If you go on YouTube and watch filmmaking channels, you will likely find that most of them are gear reviews, or editing tutorials, or cinematography tips and tricks. Everyone knows how to use the latest gear and make their shots look the prettiest. But by far the most important part of filmmaking, telling a story, appears severely underrepresented. Story is king, but it doesn’t seem to be treated as such these days.

With advances in technology, especially that of video cameras and prices of these dropping lower and lower, they are more and more available to a wider range of people. Now, you can shoot 4K video from your phone, upload it to YouTube and have millions of people see it. Or you can upload your travel videos from your DSLR in gorgeous 120 frames per second slow motion, and make a film out of that. But for the most part, these films don’t actually tell a story.

They might tell a story like this “I went to Iceland and this is what I saw there,” but I don’t think that’s really a compelling story.

Storytelling in Online Video

But that doesn’t mean that all online filmmaking channels are absent of story. Casey Neistat, probably YouTube’s biggest vlogger, said this about storytelling:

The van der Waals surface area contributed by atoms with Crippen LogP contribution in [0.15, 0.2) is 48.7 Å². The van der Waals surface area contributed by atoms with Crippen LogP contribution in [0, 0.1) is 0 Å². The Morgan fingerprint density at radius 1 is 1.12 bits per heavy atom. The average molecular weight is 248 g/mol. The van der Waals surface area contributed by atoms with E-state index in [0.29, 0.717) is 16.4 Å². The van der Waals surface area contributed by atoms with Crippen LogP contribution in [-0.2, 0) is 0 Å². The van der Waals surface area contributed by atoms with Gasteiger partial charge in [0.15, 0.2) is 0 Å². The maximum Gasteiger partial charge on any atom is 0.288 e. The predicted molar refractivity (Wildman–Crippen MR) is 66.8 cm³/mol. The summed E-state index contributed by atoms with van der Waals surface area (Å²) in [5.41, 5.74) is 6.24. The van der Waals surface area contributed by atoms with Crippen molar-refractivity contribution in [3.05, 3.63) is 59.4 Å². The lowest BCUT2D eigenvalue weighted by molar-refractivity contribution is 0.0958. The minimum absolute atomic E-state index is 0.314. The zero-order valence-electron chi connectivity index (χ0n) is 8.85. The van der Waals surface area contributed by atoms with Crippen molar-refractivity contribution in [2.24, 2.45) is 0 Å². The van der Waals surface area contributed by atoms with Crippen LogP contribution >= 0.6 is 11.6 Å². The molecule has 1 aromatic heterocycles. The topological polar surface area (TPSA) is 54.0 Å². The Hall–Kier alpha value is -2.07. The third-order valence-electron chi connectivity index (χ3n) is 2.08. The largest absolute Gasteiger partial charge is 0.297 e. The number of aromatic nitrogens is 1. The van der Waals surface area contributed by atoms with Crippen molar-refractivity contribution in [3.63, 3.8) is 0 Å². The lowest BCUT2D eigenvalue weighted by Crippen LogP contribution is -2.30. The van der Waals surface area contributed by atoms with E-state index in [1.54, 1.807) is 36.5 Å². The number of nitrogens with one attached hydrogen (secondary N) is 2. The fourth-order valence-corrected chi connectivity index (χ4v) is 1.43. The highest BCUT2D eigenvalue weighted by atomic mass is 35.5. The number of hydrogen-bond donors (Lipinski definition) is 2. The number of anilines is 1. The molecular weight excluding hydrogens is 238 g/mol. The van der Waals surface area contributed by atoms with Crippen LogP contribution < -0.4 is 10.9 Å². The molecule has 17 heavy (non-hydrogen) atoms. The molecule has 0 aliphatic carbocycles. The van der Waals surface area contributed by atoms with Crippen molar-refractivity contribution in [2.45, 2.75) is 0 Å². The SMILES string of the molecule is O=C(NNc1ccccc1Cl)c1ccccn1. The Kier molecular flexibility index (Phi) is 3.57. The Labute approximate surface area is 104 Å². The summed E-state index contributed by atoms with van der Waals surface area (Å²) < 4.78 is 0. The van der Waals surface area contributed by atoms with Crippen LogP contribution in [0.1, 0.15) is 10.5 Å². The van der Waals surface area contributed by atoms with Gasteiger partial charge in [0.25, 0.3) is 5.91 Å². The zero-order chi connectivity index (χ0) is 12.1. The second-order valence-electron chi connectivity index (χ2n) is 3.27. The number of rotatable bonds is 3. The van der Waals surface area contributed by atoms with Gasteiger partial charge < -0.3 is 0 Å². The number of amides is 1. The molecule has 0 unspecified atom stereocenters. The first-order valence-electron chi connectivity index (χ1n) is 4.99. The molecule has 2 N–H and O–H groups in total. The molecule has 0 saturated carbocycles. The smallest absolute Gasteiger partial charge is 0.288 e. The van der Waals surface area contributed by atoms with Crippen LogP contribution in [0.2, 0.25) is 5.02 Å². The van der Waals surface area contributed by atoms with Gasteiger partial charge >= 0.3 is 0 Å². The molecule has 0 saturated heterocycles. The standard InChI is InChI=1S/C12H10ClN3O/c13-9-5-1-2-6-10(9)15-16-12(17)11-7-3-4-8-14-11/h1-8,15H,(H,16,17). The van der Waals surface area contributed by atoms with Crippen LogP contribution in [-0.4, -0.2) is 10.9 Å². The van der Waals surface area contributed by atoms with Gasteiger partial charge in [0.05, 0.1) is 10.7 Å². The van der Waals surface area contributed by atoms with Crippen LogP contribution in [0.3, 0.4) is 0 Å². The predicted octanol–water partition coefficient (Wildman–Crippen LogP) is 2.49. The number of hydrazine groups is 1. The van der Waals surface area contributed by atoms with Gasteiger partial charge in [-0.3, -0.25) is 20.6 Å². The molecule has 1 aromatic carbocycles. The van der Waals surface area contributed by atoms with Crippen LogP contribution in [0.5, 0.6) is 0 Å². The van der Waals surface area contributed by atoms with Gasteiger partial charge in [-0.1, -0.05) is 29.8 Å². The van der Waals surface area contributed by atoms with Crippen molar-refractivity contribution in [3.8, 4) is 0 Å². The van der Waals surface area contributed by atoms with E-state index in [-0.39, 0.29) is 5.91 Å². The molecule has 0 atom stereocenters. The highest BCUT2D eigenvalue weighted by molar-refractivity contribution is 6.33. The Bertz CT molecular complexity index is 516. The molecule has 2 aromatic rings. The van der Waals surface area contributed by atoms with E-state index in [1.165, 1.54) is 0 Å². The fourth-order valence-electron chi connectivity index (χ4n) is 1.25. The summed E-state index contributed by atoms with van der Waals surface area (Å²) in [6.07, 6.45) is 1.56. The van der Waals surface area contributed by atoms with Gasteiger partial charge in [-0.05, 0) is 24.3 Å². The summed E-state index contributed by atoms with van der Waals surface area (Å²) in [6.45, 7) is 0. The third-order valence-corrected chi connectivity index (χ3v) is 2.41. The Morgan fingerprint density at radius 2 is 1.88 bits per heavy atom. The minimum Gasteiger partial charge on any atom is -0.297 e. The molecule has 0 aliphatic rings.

Story is all that matters. Story is golden. Story sits atop of that gigantic pyramid that is filmmaking.

And he lives it. In all of his vlogs there is an actual story that he is telling. Generally his vlog is about his everyday life, but he manages to find a story within his day, and crafts a story around it. “Story is king. Everything serves the king.” This is probably the reason why he is so popular. It’s not because he has the best gear or his shots look the best. In fact, often his gear falls over, he jump cut edits or cuts off the words he is saying. It’s unpolished, but it’s the story that engages his viewers so much.

A few years ago a Pixar storyboard artist and director tweeted out her 22 Rules of Storytelling, as picked up by her during her time at Pixar.  You can read the whole list here but in this situation number 21is relevant:

You gotta identify with your situation/characters, can’t just write ‘cool’.

The same goes with your gear and your tech. You can just make your film look cool and use the coolest gear. You have to identify with what’s actually in your film and so should your audience. And remember, story is king.

Want to learn more about story and screenwriting?

These are the books we recommend to pick up (and then not put down until you’re done reading them):

Story: Style, Structure, Substance, and the Principles of Screenwriting by Robert McKee

story by robert mckee - story is king

The Anatomy of Story: 22 Steps to Becoming a Master Storyteller by John Truby

anatomy of story - story is king

Save the Cat: The Last Book on Screenwriting You’ll Ever Need by Blake Snyder

save the cat - story is king

For more stories on Screenwriting, check out our other articles.


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